The week has come.
For the third time in five years, the Panthers must face Aaron Rodgers and the Packers, and this time they’re on the road against one of the league’s most threatening teams. The Panthers won the previous two matchups against Green Bay, but this year’s version of the cheeseheads is a little different. With an improved defense and a healthier Rodgers, the team has surged to a 7-2 start, once again taking control of the NFC North.
Not much needs to be said about Rodgers, but I’ll say it anyway. The future Hall of Famer has put together another strong year (2,485 yards, 17 touchdowns, only two interceptions in nine games), putting himself in the mix of MVP candidates and looking better than he did in an injury-riddled 2018 season.
This is one of the toughest quarterbacks to shut down, but somehow the Chargers were able to do it last week, limiting Rodgers to well under 200 yards passing. But before we get there, we must illustrate what makes this quarterback so great – in case you needed a reminder.
When dealing with a quarterback like Rodgers, one must recognize that you can barely count on one hand the amount of quarterbacks as talented as him. Beating a team led by this kind of quarterback doesn’t come down to taking away one area he succeeds in; it comes down to playing as nearly flawless as you can against a multitude of his strengths.
Rodgers, of course, has the accuracy and smarts to play as a traditional pocket passer, but as the play below will show, he is so much more than a quarterback with a garden variety skillset.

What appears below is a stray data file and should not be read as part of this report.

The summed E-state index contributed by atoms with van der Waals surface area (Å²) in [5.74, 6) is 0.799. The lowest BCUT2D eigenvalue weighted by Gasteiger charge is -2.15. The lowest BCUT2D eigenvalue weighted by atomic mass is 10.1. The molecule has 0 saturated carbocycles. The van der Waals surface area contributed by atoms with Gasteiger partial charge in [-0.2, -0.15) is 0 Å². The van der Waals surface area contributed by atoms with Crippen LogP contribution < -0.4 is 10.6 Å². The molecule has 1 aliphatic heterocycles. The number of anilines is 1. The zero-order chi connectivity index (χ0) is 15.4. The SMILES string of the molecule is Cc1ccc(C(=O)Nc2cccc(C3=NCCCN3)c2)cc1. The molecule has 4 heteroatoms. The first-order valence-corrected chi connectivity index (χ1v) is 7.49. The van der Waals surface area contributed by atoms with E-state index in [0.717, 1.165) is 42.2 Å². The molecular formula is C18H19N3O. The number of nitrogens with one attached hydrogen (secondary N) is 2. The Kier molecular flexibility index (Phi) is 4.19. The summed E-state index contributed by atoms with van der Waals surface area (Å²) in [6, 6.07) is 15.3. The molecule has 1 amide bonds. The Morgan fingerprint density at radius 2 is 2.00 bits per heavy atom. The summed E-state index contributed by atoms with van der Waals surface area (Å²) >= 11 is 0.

Similar to how Cam Newton would make plays very few quarterbacks could make, Rodgers is in the same realm. This cannot be coached, but rather learned through extensive practice and metaphysical skill that essentially transcends the QB position. In other words, this throw is art.
Let us watch one last play of artistic merit below, this time against the Cowboys.
Rodgers’ contortion of his body allows him to make throws many quarterbacks physically cannot attempt. A few analysts over the years have criticized his footwork for being “a little sloppy” but I personally think it should be chalked up to him finding all sorts of angles and windows to throw the ball through.
The combination of a laser arm and beautiful mobility have guaranteed the Packers many winning seasons alone, so you may be wondering: Does Rodgers have a focal weakness the Panthers can exploit? Well – not exactly. Granted, that doesn’t mean the defense can’t force a few turnovers out of him, but his ability to take care of the ball while maintaining an aggressive style of play is nearly impossible to defend.
Fortunately for Carolina, the Chargers defense offered a glimpse into how to do that.
Through Week 9, the Packers offense has allowed the 10th most quarterback hits (51), tying with the Chargers themselves (not counting Thursday night’s beatdown where LAC gave up 10 QB hits). In a bizarre occurrence, the Packers offense was slaughtered as the Chargers won 26-11 – thanks to a pass rush consisting of Joey Bosa and Melvin Ingram, two of the best edge rushers in football.
Beating the Packers offense requires a combination of instant pressure and high quality coverage. This is both obvious and easier said than done, especially with a mobile quarterback like Rodgers. But as these two plays from the Chargers defense show, it can be done.
It’s a matter of getting to Rodgers quickly in order to have any chance at stopping him, and that’s exactly what Ingram does on this sack.
The Panthers don’t have pass rushers quite as talented as Bosa or Ingram, but even so, guys like Brian Burns and Gerald McCoy have more than proven their worth this season, and this is a game where they desperately need to be at an A+ level to overwhelm Rodgers.